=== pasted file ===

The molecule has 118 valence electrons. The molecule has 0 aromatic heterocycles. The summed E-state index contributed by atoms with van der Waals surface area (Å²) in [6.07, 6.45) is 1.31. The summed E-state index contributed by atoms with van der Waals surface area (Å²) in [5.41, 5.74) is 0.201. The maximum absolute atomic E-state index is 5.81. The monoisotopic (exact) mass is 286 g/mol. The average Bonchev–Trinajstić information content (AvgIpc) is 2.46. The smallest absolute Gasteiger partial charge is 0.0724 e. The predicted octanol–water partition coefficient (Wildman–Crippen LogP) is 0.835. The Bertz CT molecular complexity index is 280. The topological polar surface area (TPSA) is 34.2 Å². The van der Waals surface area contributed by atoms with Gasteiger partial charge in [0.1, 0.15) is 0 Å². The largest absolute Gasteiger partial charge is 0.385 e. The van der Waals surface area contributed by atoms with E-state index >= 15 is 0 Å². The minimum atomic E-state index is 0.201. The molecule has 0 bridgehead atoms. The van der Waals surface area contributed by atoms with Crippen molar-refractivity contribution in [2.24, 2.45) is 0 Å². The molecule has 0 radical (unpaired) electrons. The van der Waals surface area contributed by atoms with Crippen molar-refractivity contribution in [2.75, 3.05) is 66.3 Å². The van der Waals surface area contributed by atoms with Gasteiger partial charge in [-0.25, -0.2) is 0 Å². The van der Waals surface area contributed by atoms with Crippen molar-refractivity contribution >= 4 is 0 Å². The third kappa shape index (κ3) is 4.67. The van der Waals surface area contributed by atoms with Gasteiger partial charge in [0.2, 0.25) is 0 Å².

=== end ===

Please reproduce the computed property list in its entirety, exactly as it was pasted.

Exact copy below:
The molecule has 118 valence electrons. The molecule has 0 aromatic heterocycles. The summed E-state index contributed by atoms with van der Waals surface area (Å²) in [6.07, 6.45) is 1.31. The summed E-state index contributed by atoms with van der Waals surface area (Å²) in [5.41, 5.74) is 0.201. The maximum absolute atomic E-state index is 5.81. The monoisotopic (exact) mass is 286 g/mol. The average Bonchev–Trinajstić information content (AvgIpc) is 2.46. The smallest absolute Gasteiger partial charge is 0.0724 e. The predicted octanol–water partition coefficient (Wildman–Crippen LogP) is 0.835. The Bertz CT molecular complexity index is 280. The topological polar surface area (TPSA) is 34.2 Å². The van der Waals surface area contributed by atoms with Gasteiger partial charge in [0.1, 0.15) is 0 Å². The largest absolute Gasteiger partial charge is 0.385 e. The van der Waals surface area contributed by atoms with E-state index >= 15 is 0 Å². The minimum atomic E-state index is 0.201. The molecule has 0 bridgehead atoms. The van der Waals surface area contributed by atoms with Crippen molar-refractivity contribution in [2.24, 2.45) is 0 Å². The molecule has 0 radical (unpaired) electrons. The van der Waals surface area contributed by atoms with Crippen molar-refractivity contribution in [2.75, 3.05) is 66.3 Å². The van der Waals surface area contributed by atoms with Gasteiger partial charge in [-0.25, -0.2) is 0 Å². The van der Waals surface area contributed by atoms with Crippen molar-refractivity contribution >= 4 is 0 Å². The third kappa shape index (κ3) is 4.67. The van der Waals surface area contributed by atoms with Gasteiger partial charge in [0.2, 0.25) is 0 Å².